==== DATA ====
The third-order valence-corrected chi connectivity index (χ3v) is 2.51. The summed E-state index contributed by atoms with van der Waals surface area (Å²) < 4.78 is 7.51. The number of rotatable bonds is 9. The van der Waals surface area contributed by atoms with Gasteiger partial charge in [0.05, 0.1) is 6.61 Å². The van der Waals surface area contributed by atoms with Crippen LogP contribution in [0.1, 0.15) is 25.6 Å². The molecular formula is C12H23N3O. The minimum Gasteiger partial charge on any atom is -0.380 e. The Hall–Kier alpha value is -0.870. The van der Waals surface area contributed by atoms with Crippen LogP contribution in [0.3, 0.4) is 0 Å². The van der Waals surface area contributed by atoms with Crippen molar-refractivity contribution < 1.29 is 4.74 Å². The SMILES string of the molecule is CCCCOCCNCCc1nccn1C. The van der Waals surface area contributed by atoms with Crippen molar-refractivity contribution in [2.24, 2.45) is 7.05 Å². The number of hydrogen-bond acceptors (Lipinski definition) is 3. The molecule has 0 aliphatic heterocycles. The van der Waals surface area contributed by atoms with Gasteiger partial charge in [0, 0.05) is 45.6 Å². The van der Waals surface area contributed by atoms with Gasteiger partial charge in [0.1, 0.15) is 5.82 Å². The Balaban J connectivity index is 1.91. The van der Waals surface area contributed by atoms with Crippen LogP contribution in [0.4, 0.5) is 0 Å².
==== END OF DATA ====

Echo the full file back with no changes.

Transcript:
The third-order valence-corrected chi connectivity index (χ3v) is 2.51. The summed E-state index contributed by atoms with van der Waals surface area (Å²) < 4.78 is 7.51. The number of rotatable bonds is 9. The van der Waals surface area contributed by atoms with Gasteiger partial charge in [0.05, 0.1) is 6.61 Å². The van der Waals surface area contributed by atoms with Crippen LogP contribution in [0.1, 0.15) is 25.6 Å². The molecular formula is C12H23N3O. The minimum Gasteiger partial charge on any atom is -0.380 e. The Hall–Kier alpha value is -0.870. The van der Waals surface area contributed by atoms with Crippen LogP contribution in [0.3, 0.4) is 0 Å². The van der Waals surface area contributed by atoms with Crippen molar-refractivity contribution < 1.29 is 4.74 Å². The SMILES string of the molecule is CCCCOCCNCCc1nccn1C. The van der Waals surface area contributed by atoms with Crippen molar-refractivity contribution in [2.24, 2.45) is 7.05 Å². The number of hydrogen-bond acceptors (Lipinski definition) is 3. The molecule has 0 aliphatic heterocycles. The van der Waals surface area contributed by atoms with Gasteiger partial charge in [0, 0.05) is 45.6 Å². The van der Waals surface area contributed by atoms with Gasteiger partial charge in [0.1, 0.15) is 5.82 Å². The Balaban J connectivity index is 1.91. The van der Waals surface area contributed by atoms with Crippen LogP contribution in [0.4, 0.5) is 0 Å².